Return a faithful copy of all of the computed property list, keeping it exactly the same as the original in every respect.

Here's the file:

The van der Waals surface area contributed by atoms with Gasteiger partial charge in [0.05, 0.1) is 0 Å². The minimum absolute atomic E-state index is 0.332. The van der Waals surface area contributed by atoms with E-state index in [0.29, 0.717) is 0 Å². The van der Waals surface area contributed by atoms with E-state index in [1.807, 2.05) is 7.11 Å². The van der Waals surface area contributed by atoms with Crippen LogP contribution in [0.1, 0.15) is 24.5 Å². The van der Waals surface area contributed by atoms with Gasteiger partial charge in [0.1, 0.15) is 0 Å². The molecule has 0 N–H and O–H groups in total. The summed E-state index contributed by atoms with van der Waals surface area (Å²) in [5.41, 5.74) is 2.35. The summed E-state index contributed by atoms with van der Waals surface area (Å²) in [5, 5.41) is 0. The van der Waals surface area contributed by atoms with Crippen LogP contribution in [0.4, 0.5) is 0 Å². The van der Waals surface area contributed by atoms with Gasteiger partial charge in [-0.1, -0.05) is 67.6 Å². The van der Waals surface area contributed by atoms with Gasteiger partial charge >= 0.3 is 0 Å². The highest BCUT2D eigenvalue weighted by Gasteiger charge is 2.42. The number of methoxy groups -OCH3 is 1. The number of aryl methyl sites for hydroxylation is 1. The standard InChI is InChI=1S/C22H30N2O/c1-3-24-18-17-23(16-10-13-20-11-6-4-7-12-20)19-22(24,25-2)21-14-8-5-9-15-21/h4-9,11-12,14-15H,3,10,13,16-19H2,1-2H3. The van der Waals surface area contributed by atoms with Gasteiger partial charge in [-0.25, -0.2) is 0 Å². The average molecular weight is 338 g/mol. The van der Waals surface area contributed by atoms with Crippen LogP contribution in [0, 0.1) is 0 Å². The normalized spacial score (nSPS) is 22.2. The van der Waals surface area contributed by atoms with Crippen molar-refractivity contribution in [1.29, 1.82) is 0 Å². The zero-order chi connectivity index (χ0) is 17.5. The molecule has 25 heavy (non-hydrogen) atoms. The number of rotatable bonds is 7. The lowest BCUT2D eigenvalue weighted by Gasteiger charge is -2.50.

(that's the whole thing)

The van der Waals surface area contributed by atoms with Gasteiger partial charge in [0.05, 0.1) is 0 Å². The minimum absolute atomic E-state index is 0.332. The van der Waals surface area contributed by atoms with E-state index in [0.29, 0.717) is 0 Å². The van der Waals surface area contributed by atoms with E-state index in [1.807, 2.05) is 7.11 Å². The van der Waals surface area contributed by atoms with Crippen LogP contribution in [0.1, 0.15) is 24.5 Å². The van der Waals surface area contributed by atoms with Gasteiger partial charge in [0.1, 0.15) is 0 Å². The molecule has 0 N–H and O–H groups in total. The summed E-state index contributed by atoms with van der Waals surface area (Å²) in [5.41, 5.74) is 2.35. The summed E-state index contributed by atoms with van der Waals surface area (Å²) in [5, 5.41) is 0. The van der Waals surface area contributed by atoms with Crippen LogP contribution in [0.4, 0.5) is 0 Å². The van der Waals surface area contributed by atoms with Gasteiger partial charge in [-0.1, -0.05) is 67.6 Å². The van der Waals surface area contributed by atoms with Gasteiger partial charge >= 0.3 is 0 Å². The highest BCUT2D eigenvalue weighted by Gasteiger charge is 2.42. The number of methoxy groups -OCH3 is 1. The number of aryl methyl sites for hydroxylation is 1. The standard InChI is InChI=1S/C22H30N2O/c1-3-24-18-17-23(16-10-13-20-11-6-4-7-12-20)19-22(24,25-2)21-14-8-5-9-15-21/h4-9,11-12,14-15H,3,10,13,16-19H2,1-2H3. The van der Waals surface area contributed by atoms with Gasteiger partial charge in [-0.25, -0.2) is 0 Å². The average molecular weight is 338 g/mol. The van der Waals surface area contributed by atoms with Crippen LogP contribution in [0, 0.1) is 0 Å². The normalized spacial score (nSPS) is 22.2. The van der Waals surface area contributed by atoms with Crippen molar-refractivity contribution in [1.29, 1.82) is 0 Å². The zero-order chi connectivity index (χ0) is 17.5. The molecule has 25 heavy (non-hydrogen) atoms. The number of rotatable bonds is 7. The lowest BCUT2D eigenvalue weighted by Gasteiger charge is -2.50.